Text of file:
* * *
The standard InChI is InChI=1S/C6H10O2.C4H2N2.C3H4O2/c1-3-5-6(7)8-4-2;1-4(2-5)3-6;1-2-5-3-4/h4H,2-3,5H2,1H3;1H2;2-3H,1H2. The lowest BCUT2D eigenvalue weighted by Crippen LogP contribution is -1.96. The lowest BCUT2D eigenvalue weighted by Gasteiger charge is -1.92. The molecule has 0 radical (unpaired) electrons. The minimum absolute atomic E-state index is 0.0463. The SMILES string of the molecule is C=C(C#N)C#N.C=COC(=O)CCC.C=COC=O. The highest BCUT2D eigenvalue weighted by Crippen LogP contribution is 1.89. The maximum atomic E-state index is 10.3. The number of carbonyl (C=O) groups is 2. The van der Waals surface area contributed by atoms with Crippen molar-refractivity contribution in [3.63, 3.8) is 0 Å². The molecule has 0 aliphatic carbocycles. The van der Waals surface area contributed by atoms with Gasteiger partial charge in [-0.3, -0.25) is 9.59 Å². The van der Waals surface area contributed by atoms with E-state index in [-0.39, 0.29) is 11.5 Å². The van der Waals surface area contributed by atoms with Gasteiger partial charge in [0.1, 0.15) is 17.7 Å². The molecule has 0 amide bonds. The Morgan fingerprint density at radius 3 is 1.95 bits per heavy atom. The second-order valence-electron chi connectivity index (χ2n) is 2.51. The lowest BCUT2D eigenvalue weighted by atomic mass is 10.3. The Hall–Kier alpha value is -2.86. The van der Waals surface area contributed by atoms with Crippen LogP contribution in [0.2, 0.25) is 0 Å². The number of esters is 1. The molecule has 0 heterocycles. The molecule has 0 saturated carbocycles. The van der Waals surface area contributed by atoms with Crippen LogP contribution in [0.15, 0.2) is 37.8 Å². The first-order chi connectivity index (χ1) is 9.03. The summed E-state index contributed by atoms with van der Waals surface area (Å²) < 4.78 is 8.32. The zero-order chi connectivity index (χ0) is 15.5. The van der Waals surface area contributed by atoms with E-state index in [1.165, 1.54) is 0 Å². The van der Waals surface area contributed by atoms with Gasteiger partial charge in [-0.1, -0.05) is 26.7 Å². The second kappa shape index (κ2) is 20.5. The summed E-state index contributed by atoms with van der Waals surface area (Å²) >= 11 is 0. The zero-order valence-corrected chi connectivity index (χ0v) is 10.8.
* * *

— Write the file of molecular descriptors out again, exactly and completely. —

The standard InChI is InChI=1S/C6H10O2.C4H2N2.C3H4O2/c1-3-5-6(7)8-4-2;1-4(2-5)3-6;1-2-5-3-4/h4H,2-3,5H2,1H3;1H2;2-3H,1H2. The lowest BCUT2D eigenvalue weighted by Crippen LogP contribution is -1.96. The lowest BCUT2D eigenvalue weighted by Gasteiger charge is -1.92. The molecule has 0 radical (unpaired) electrons. The minimum absolute atomic E-state index is 0.0463. The SMILES string of the molecule is C=C(C#N)C#N.C=COC(=O)CCC.C=COC=O. The highest BCUT2D eigenvalue weighted by Crippen LogP contribution is 1.89. The maximum atomic E-state index is 10.3. The number of carbonyl (C=O) groups is 2. The van der Waals surface area contributed by atoms with Crippen molar-refractivity contribution in [3.63, 3.8) is 0 Å². The molecule has 0 aliphatic carbocycles. The van der Waals surface area contributed by atoms with Gasteiger partial charge in [-0.3, -0.25) is 9.59 Å². The van der Waals surface area contributed by atoms with E-state index in [-0.39, 0.29) is 11.5 Å². The van der Waals surface area contributed by atoms with Gasteiger partial charge in [0.1, 0.15) is 17.7 Å². The molecule has 0 amide bonds. The Morgan fingerprint density at radius 3 is 1.95 bits per heavy atom. The second-order valence-electron chi connectivity index (χ2n) is 2.51. The lowest BCUT2D eigenvalue weighted by atomic mass is 10.3. The Hall–Kier alpha value is -2.86. The van der Waals surface area contributed by atoms with Crippen LogP contribution in [0.2, 0.25) is 0 Å². The number of esters is 1. The molecule has 0 heterocycles. The molecule has 0 saturated carbocycles. The van der Waals surface area contributed by atoms with Crippen LogP contribution in [0.15, 0.2) is 37.8 Å². The first-order chi connectivity index (χ1) is 9.03. The summed E-state index contributed by atoms with van der Waals surface area (Å²) < 4.78 is 8.32. The zero-order chi connectivity index (χ0) is 15.5. The van der Waals surface area contributed by atoms with E-state index in [1.165, 1.54) is 0 Å². The van der Waals surface area contributed by atoms with Gasteiger partial charge in [-0.1, -0.05) is 26.7 Å². The second kappa shape index (κ2) is 20.5. The summed E-state index contributed by atoms with van der Waals surface area (Å²) >= 11 is 0. The zero-order valence-corrected chi connectivity index (χ0v) is 10.8.